The P-rade, one of the most popular and colorful reunion events, officially began in the late 1890s but evolved from earlier traditions.
Beginning in the 1860s, alumni formally processed to Commencement Day dinner meetings. In 1888, Princeton and Yale began scheduling one of their baseball games at Princeton on the Saturday before Commencement — and as this coincided with class dinners, alumni attendance was high and many classes formally marched to the game at University Field.
Then, in October 1896, when the newly renamed Princeton University celebrated its 150th anniversary, 2,800 undergraduates and alumni took part in a mile-long procession through the campus and town; most carried an orange torch or lantern, and many classes wore coordinated costumes. Inspired by the grandeur and organization of this parade, in 1897 all returning classes joined to march in order to the baseball game.
Gradually, classes began to distinguish themselves with ever-more elaborate costumes, signs and stunts. In 1913, graduating seniors started to wear "beer jackets" as their costumes, with a class logo emblazoned on the back. To this day, each graduating class designs its own class jacket, worn for the first time during Reunions weekend. Over time, P-rades and Reunions increasingly became a family affair, but it was not until the undergraduate body became coeducational in 1969 that women were officially welcome to participate in the P-rade.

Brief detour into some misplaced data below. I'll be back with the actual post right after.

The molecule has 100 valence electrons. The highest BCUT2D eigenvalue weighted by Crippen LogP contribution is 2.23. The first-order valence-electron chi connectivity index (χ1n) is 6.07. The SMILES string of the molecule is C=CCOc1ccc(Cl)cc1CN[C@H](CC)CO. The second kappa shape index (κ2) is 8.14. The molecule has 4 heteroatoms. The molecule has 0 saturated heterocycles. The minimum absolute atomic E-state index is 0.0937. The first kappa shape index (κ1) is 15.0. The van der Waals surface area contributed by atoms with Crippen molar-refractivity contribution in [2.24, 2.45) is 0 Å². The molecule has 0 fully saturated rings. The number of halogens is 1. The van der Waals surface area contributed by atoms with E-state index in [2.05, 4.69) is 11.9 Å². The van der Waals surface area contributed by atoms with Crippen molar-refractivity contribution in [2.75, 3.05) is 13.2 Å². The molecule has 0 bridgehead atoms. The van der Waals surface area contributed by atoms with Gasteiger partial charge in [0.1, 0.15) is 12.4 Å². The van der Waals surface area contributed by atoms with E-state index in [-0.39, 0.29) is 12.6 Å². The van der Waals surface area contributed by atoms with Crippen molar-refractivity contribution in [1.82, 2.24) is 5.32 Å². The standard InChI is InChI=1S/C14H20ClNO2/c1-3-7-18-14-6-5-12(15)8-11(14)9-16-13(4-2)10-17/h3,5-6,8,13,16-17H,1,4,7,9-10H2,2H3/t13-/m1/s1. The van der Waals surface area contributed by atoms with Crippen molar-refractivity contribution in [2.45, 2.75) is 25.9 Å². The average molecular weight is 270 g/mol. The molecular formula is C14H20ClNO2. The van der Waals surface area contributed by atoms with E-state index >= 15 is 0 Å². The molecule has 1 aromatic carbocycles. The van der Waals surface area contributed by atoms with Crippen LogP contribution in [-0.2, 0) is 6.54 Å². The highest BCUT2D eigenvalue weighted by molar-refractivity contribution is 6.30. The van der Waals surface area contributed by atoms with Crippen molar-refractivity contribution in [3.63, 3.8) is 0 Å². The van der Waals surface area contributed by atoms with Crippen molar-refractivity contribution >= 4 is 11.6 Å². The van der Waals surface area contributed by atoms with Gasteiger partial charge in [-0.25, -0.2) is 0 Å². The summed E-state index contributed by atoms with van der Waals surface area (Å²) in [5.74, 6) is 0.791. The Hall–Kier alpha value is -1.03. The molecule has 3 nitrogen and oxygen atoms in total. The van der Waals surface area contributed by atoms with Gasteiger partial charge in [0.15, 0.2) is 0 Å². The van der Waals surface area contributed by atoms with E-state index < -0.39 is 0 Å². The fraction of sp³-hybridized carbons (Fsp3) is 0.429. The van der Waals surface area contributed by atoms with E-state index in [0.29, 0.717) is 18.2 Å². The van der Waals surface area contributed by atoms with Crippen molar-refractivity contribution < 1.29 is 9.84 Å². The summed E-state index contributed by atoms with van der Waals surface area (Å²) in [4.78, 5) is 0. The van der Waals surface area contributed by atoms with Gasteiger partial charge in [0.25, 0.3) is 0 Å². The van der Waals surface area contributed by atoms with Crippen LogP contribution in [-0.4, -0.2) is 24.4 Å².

Despite occasional route changes over the years, the procession order remains traditional. At 2 p.m. on Reunions Saturday, the Nassau Hall bell tolls and the 25th Reunion Class leads the P-rade from Nassau Hall to Poe Field. The classes then process in descending order, beginning with the "Old Guard" (classes beyond the 65th Reunion), followed by the 65th Reunion Class and each class prior, and ending with the graduating seniors. Graduate alumni march between the 24th and 26th Reunion Classes. The P-rade ends when the senior class sprints onto Poe Field, charging past the reviewing stand where the University president, the president of the Alumni Association and other dignitaries watch and wave.